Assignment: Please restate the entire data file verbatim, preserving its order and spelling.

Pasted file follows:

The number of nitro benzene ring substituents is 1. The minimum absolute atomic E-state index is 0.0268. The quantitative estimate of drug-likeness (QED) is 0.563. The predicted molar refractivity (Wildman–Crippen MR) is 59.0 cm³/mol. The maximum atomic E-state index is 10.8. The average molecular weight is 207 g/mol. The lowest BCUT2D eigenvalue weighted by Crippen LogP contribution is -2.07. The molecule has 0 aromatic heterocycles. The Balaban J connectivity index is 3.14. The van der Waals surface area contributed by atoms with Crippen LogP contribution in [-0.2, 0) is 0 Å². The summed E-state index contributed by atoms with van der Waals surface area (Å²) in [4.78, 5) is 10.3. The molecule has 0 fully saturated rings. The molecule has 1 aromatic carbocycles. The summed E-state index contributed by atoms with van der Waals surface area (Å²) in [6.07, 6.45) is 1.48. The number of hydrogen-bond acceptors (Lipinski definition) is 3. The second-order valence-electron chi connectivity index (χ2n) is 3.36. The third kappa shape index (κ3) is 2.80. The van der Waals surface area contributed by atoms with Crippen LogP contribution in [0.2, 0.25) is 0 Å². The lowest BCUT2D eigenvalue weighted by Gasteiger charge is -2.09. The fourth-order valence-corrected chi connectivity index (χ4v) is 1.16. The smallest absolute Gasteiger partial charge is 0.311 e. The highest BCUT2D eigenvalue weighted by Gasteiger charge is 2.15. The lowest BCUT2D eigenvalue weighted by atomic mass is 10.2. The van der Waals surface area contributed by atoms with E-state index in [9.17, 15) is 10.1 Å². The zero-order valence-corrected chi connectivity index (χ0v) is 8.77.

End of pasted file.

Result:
The number of nitro benzene ring substituents is 1. The minimum absolute atomic E-state index is 0.0268. The quantitative estimate of drug-likeness (QED) is 0.563. The predicted molar refractivity (Wildman–Crippen MR) is 59.0 cm³/mol. The maximum atomic E-state index is 10.8. The average molecular weight is 207 g/mol. The lowest BCUT2D eigenvalue weighted by Crippen LogP contribution is -2.07. The molecule has 0 aromatic heterocycles. The Balaban J connectivity index is 3.14. The van der Waals surface area contributed by atoms with Crippen LogP contribution in [-0.2, 0) is 0 Å². The summed E-state index contributed by atoms with van der Waals surface area (Å²) in [4.78, 5) is 10.3. The molecule has 0 fully saturated rings. The molecule has 1 aromatic carbocycles. The summed E-state index contributed by atoms with van der Waals surface area (Å²) in [6.07, 6.45) is 1.48. The number of hydrogen-bond acceptors (Lipinski definition) is 3. The second-order valence-electron chi connectivity index (χ2n) is 3.36. The third kappa shape index (κ3) is 2.80. The van der Waals surface area contributed by atoms with Crippen LogP contribution in [0.2, 0.25) is 0 Å². The lowest BCUT2D eigenvalue weighted by Gasteiger charge is -2.09. The fourth-order valence-corrected chi connectivity index (χ4v) is 1.16. The smallest absolute Gasteiger partial charge is 0.311 e. The highest BCUT2D eigenvalue weighted by Gasteiger charge is 2.15. The lowest BCUT2D eigenvalue weighted by atomic mass is 10.2. The van der Waals surface area contributed by atoms with E-state index in [9.17, 15) is 10.1 Å². The zero-order valence-corrected chi connectivity index (χ0v) is 8.77.